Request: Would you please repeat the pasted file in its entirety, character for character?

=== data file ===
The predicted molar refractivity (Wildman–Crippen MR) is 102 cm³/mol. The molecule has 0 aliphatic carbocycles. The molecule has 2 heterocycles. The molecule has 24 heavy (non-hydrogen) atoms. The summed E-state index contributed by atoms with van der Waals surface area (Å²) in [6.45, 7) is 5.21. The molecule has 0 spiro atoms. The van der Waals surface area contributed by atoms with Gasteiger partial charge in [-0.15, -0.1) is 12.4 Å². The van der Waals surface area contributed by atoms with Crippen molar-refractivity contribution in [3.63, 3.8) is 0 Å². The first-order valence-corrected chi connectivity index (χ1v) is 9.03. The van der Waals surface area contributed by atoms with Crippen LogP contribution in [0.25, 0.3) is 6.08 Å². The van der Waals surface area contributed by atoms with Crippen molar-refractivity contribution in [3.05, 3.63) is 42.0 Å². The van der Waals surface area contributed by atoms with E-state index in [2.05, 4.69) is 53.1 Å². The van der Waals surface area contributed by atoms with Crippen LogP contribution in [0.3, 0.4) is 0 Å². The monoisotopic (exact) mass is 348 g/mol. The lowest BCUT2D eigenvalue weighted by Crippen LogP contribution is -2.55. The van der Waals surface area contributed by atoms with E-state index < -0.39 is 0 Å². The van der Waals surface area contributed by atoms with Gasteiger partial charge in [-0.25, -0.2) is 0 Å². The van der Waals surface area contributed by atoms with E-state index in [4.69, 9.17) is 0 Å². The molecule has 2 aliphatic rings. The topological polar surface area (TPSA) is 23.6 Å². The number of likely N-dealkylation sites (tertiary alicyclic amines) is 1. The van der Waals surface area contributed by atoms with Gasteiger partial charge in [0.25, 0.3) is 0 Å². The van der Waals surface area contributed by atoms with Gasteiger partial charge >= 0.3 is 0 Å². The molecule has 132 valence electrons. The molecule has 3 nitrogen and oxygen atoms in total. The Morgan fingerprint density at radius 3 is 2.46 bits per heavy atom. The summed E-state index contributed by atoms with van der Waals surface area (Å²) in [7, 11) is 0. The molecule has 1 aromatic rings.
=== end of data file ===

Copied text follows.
The predicted molar refractivity (Wildman–Crippen MR) is 102 cm³/mol. The molecule has 0 aliphatic carbocycles. The molecule has 2 heterocycles. The molecule has 24 heavy (non-hydrogen) atoms. The summed E-state index contributed by atoms with van der Waals surface area (Å²) in [6.45, 7) is 5.21. The molecule has 0 spiro atoms. The van der Waals surface area contributed by atoms with Gasteiger partial charge in [-0.15, -0.1) is 12.4 Å². The van der Waals surface area contributed by atoms with Crippen molar-refractivity contribution in [3.63, 3.8) is 0 Å². The first-order valence-corrected chi connectivity index (χ1v) is 9.03. The van der Waals surface area contributed by atoms with Crippen LogP contribution in [0.25, 0.3) is 6.08 Å². The van der Waals surface area contributed by atoms with Crippen molar-refractivity contribution in [3.05, 3.63) is 42.0 Å². The van der Waals surface area contributed by atoms with E-state index in [2.05, 4.69) is 53.1 Å². The van der Waals surface area contributed by atoms with Crippen LogP contribution in [0.3, 0.4) is 0 Å². The monoisotopic (exact) mass is 348 g/mol. The lowest BCUT2D eigenvalue weighted by Crippen LogP contribution is -2.55. The van der Waals surface area contributed by atoms with E-state index < -0.39 is 0 Å². The van der Waals surface area contributed by atoms with Gasteiger partial charge in [-0.25, -0.2) is 0 Å². The van der Waals surface area contributed by atoms with E-state index in [4.69, 9.17) is 0 Å². The molecule has 2 aliphatic rings. The topological polar surface area (TPSA) is 23.6 Å². The number of likely N-dealkylation sites (tertiary alicyclic amines) is 1. The van der Waals surface area contributed by atoms with Gasteiger partial charge in [0.25, 0.3) is 0 Å². The van der Waals surface area contributed by atoms with Gasteiger partial charge >= 0.3 is 0 Å². The molecule has 132 valence electrons. The molecule has 3 nitrogen and oxygen atoms in total. The Morgan fingerprint density at radius 3 is 2.46 bits per heavy atom. The summed E-state index contributed by atoms with van der Waals surface area (Å²) in [7, 11) is 0. The molecule has 1 aromatic rings.